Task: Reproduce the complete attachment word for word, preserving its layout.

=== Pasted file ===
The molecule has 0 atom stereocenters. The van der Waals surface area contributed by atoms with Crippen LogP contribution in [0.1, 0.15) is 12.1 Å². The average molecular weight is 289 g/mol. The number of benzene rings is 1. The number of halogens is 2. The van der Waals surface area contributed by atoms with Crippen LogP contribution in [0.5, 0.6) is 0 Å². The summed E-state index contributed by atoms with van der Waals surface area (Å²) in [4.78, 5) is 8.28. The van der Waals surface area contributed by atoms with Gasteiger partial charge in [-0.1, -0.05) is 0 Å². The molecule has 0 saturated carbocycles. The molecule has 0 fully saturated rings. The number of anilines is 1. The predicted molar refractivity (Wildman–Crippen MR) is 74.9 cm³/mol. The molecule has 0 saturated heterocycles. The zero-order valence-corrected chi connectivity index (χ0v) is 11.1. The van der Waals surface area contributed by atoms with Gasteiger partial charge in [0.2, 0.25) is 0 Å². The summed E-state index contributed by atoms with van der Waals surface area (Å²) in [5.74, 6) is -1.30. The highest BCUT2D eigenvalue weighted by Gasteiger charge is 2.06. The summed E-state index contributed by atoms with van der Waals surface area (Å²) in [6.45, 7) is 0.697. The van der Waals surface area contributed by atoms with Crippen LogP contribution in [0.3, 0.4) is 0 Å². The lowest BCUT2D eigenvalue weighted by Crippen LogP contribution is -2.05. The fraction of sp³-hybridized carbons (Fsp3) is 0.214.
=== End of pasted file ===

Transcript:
The molecule has 0 atom stereocenters. The van der Waals surface area contributed by atoms with Crippen LogP contribution in [0.1, 0.15) is 12.1 Å². The average molecular weight is 289 g/mol. The number of benzene rings is 1. The number of halogens is 2. The van der Waals surface area contributed by atoms with Crippen LogP contribution in [0.5, 0.6) is 0 Å². The summed E-state index contributed by atoms with van der Waals surface area (Å²) in [4.78, 5) is 8.28. The van der Waals surface area contributed by atoms with Gasteiger partial charge in [-0.1, -0.05) is 0 Å². The molecule has 0 saturated carbocycles. The molecule has 0 fully saturated rings. The number of anilines is 1. The predicted molar refractivity (Wildman–Crippen MR) is 74.9 cm³/mol. The molecule has 0 saturated heterocycles. The zero-order valence-corrected chi connectivity index (χ0v) is 11.1. The van der Waals surface area contributed by atoms with Gasteiger partial charge in [0.2, 0.25) is 0 Å². The summed E-state index contributed by atoms with van der Waals surface area (Å²) in [5.74, 6) is -1.30. The highest BCUT2D eigenvalue weighted by Gasteiger charge is 2.06. The summed E-state index contributed by atoms with van der Waals surface area (Å²) in [6.45, 7) is 0.697. The van der Waals surface area contributed by atoms with Crippen LogP contribution in [0.3, 0.4) is 0 Å². The lowest BCUT2D eigenvalue weighted by Crippen LogP contribution is -2.05. The fraction of sp³-hybridized carbons (Fsp3) is 0.214.